February 5, 2024
JAKARTA – Flooding and landslides caused by a series of severe weather events have damaged homes and displaced people in many regions of the country, prompting local and national authorities to issue a public advisory on potential hydrometeorological disasters.
A number of provinces across the country have been hit by heavy rain in recent weeks, in line with the forecast of the Meteorology, Climatology and Geophysics Agency (BMKG) late last year that the rainy season would arrive in early 2024 and could cause flooding.
Several regions on Sumatra currently battling floods include Ogan Ilir regency in South Sumatra and Bungo regency in Jambi.
In Ogan Ilir, heavy rainfall caused flooding in three villages on Wednesday. Floodwaters as of Thursday had reached a height of up to 40 centimeters and affected 183 families, with no local casualties reported, according to the regency’s Regional Disaster Mitigation Agency (BPBD).
But disaster authorities are still struggling to manage the flood in Jambi’s Bungo regency, which has recorded deluges seven districts since last Saturday.
Torrential rain caused the nearby Batang Tebo River to overflow, inundating over 14,300 houses and displacing 53,000 residents in waters up to a meter high.
The flood also destroyed one suspension bridge and two concrete bridges, said Bungo BPBD head Zainudi.
“We only have five boats, while there are 88 villages affected by the flood. Despite the limited resources, our team continues to evacuate people from one village to another,” Zainudi said in a statement released on Thursday.
He added that dozens of residents had chosen to stay at their flooded homes.
The Bungo BPBD was monitoring supplies of food and clean water for the affected residents while mitigating potential health issues, Zainudi said.
A local resident identified as M. Ridwan, 48, died after saving two boys from being swept away by floodwaters in Tanah Sepenggal district, Tribunnews.com reported.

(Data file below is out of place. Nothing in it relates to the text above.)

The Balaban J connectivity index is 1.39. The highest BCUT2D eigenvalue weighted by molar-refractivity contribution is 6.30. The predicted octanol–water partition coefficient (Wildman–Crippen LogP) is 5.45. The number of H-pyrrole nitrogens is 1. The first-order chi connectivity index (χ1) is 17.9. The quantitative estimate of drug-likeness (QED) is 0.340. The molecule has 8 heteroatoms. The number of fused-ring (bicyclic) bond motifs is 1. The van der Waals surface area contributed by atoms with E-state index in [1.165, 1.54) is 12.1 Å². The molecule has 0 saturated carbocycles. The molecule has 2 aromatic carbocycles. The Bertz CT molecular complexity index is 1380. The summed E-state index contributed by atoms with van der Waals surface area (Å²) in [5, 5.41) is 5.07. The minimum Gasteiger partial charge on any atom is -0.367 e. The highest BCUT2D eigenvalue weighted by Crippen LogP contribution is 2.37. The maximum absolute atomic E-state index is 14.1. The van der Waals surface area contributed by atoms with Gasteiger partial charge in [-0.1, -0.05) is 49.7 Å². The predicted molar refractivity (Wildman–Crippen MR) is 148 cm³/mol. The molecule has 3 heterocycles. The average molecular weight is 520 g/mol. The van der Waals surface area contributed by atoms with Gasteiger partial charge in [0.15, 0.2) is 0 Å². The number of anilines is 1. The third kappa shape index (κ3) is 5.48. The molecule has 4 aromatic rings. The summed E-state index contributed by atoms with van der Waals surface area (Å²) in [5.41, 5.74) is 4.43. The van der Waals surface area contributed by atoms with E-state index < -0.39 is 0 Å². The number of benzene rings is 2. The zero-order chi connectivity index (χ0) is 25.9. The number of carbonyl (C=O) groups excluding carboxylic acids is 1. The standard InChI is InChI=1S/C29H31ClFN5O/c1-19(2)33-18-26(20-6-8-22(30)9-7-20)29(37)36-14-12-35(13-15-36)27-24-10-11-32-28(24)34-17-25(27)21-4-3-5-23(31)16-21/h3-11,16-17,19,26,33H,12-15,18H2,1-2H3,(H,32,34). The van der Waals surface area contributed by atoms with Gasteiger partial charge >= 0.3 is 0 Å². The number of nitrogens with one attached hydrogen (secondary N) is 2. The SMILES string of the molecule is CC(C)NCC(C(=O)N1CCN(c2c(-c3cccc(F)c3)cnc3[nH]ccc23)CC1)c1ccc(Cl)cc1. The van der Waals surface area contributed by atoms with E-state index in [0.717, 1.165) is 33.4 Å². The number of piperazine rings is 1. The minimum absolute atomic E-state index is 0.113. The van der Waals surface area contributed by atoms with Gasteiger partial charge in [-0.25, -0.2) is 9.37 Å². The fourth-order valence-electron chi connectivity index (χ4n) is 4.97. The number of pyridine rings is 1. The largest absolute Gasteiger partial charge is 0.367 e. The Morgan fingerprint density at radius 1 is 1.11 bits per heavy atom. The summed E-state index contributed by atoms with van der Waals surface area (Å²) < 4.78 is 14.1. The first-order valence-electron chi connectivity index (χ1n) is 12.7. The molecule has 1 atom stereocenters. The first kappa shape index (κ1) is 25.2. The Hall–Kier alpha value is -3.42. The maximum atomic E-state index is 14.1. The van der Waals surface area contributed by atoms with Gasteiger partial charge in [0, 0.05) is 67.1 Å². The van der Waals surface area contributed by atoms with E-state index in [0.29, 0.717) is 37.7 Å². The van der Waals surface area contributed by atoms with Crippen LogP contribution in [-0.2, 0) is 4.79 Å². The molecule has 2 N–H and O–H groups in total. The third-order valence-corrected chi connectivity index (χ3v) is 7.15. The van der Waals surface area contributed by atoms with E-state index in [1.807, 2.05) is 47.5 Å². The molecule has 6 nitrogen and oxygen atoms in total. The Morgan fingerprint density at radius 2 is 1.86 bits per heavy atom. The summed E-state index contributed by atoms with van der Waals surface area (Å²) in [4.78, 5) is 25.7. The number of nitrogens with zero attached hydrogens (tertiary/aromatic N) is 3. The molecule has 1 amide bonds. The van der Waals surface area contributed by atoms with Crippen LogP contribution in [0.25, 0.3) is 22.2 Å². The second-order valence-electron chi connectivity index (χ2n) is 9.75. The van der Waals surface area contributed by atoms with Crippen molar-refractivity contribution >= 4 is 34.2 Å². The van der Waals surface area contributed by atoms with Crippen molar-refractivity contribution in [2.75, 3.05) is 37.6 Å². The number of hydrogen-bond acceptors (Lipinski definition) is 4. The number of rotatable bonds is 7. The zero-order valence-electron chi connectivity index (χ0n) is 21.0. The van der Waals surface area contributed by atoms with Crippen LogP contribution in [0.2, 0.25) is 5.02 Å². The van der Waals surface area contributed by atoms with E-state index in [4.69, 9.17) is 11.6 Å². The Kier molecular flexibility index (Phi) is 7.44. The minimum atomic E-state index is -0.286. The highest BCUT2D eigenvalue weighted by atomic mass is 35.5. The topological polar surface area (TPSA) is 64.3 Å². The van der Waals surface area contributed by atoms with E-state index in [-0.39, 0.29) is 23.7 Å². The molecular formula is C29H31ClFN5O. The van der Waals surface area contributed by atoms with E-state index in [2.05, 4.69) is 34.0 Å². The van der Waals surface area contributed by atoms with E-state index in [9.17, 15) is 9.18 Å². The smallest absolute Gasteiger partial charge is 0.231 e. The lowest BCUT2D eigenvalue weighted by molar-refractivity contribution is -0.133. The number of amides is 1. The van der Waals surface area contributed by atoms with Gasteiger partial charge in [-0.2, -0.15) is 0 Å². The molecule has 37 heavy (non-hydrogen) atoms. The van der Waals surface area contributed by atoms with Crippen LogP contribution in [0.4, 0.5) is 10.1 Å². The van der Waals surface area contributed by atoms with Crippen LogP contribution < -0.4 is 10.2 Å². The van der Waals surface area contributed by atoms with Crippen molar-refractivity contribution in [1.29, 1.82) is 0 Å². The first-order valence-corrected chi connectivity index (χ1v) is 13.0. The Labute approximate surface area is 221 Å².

Ridwan experienced asphyxia and lost consciousness after saving the boys, and was pronounced dead on Sunday morning.
Disasters on Java
Some regions on the most populous island of Java are also flooded after days of torrential rain, including three villages in Purworejo regency, Central Java.
Jakarta has also been reeling from heavy rainfall over the past few days that caused the Ciliwung River to burst its banks and submerge surrounding areas, leaving nine neighborhoods in North and East Jakarta inundated by waters 60 cm high as of Thursday.
Jakarta BPBD head Isnawa Adji said the disaster agency was working with the city’s water resource agency on mitigation measures.
“We’re aiming to reduce the flooding soon,” Isnawa said on Thursday, as quoted by Kompas.com.
The recent spate of severe weather events also caused landslides in other areas of Java.
Part of a 20-meter-tall cliff in Wonosobo regency, Central Java, collapsed on Wednesday and blocked an access road connecting the districts of Kaliwiro and Medono.
The landslide was preceded by heavy rainfall that lasted three hours, Wonosobo BPBD head Dudy Wardoyo said, as quoted by Kompas.com.
Heavy rain coupled with strong winds also triggered landslides in Central Java’s Kebumen regency, toppling trees and damaging a number of houses in 14 villages.
At the start of the year, the BMKG warned the public about the potential for severe weather events across the country until February, and that such events could lead to hydrometeorological disasters such as flooding, landslides and typhoons.
Chances were high that very heavy rainfall, strong winds and high waves would occur, BMKG head Dwikorita Karnawati said at the time.
In a statement on Monday, the BMKG explained the recent intense rainfall was triggered in part by the Asian monsoon, which had brought more cloud-forming water vapor over the western and southern parts of Indonesian archipelago.
The agency also forecast that the majority of regions in the country would see moderate to heavy rainfall over the weekend, and warned of potential heavy rainfall and strong winds across Greater Jakarta.
Many regions have been seeing a greater frequency of severe weather compared to previous years.
The nearly weeklong flooding in Jambi’s Bungo is the third such disaster the regency has experienced since December.
“We have declared a state of emergency three times,” said Zainudi of the Bungo BPBD, adding that the latest emergency status would be in effect until Feb. 9.